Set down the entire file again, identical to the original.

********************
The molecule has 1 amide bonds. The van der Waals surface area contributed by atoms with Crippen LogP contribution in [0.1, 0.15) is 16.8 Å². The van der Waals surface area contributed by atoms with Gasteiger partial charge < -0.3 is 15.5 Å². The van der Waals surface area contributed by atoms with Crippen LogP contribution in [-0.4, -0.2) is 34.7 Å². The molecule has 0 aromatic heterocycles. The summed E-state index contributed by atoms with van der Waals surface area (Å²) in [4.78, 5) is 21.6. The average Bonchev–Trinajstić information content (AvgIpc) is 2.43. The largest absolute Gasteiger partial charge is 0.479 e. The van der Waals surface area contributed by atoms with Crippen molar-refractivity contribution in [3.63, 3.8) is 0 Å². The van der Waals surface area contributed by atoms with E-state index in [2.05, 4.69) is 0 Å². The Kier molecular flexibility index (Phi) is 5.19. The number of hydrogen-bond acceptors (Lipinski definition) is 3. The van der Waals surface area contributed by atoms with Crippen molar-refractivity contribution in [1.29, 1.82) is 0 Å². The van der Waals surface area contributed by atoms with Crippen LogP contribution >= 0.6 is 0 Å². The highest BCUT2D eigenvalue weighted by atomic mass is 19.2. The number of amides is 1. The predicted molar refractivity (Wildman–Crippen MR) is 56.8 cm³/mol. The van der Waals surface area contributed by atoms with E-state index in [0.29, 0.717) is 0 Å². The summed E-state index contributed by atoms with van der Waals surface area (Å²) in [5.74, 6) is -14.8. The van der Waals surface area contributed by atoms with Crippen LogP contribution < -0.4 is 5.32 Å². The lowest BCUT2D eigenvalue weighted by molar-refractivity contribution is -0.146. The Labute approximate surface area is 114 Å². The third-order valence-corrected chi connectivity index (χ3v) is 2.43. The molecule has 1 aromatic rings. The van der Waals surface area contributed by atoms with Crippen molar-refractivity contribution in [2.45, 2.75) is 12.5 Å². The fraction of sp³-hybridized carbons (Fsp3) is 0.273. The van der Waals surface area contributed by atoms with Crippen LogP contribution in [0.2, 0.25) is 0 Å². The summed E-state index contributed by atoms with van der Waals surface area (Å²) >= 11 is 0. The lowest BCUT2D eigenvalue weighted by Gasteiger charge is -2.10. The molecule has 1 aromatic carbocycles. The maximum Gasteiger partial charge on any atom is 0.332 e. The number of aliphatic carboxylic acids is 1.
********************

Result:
The molecule has 1 amide bonds. The van der Waals surface area contributed by atoms with Crippen LogP contribution in [0.1, 0.15) is 16.8 Å². The van der Waals surface area contributed by atoms with Gasteiger partial charge < -0.3 is 15.5 Å². The van der Waals surface area contributed by atoms with Crippen LogP contribution in [-0.4, -0.2) is 34.7 Å². The molecule has 0 aromatic heterocycles. The summed E-state index contributed by atoms with van der Waals surface area (Å²) in [4.78, 5) is 21.6. The average Bonchev–Trinajstić information content (AvgIpc) is 2.43. The largest absolute Gasteiger partial charge is 0.479 e. The van der Waals surface area contributed by atoms with Crippen molar-refractivity contribution in [3.63, 3.8) is 0 Å². The van der Waals surface area contributed by atoms with E-state index in [2.05, 4.69) is 0 Å². The Kier molecular flexibility index (Phi) is 5.19. The number of hydrogen-bond acceptors (Lipinski definition) is 3. The van der Waals surface area contributed by atoms with Crippen molar-refractivity contribution in [1.29, 1.82) is 0 Å². The van der Waals surface area contributed by atoms with Crippen LogP contribution >= 0.6 is 0 Å². The highest BCUT2D eigenvalue weighted by atomic mass is 19.2. The number of amides is 1. The predicted molar refractivity (Wildman–Crippen MR) is 56.8 cm³/mol. The van der Waals surface area contributed by atoms with E-state index in [0.29, 0.717) is 0 Å². The summed E-state index contributed by atoms with van der Waals surface area (Å²) in [5.74, 6) is -14.8. The van der Waals surface area contributed by atoms with Crippen LogP contribution < -0.4 is 5.32 Å². The lowest BCUT2D eigenvalue weighted by molar-refractivity contribution is -0.146. The Labute approximate surface area is 114 Å². The third-order valence-corrected chi connectivity index (χ3v) is 2.43. The molecule has 1 aromatic rings. The van der Waals surface area contributed by atoms with Crippen molar-refractivity contribution in [2.45, 2.75) is 12.5 Å². The fraction of sp³-hybridized carbons (Fsp3) is 0.273. The van der Waals surface area contributed by atoms with Crippen LogP contribution in [0.2, 0.25) is 0 Å². The summed E-state index contributed by atoms with van der Waals surface area (Å²) >= 11 is 0. The lowest BCUT2D eigenvalue weighted by Gasteiger charge is -2.10. The molecule has 1 aromatic carbocycles. The maximum Gasteiger partial charge on any atom is 0.332 e. The number of aliphatic carboxylic acids is 1.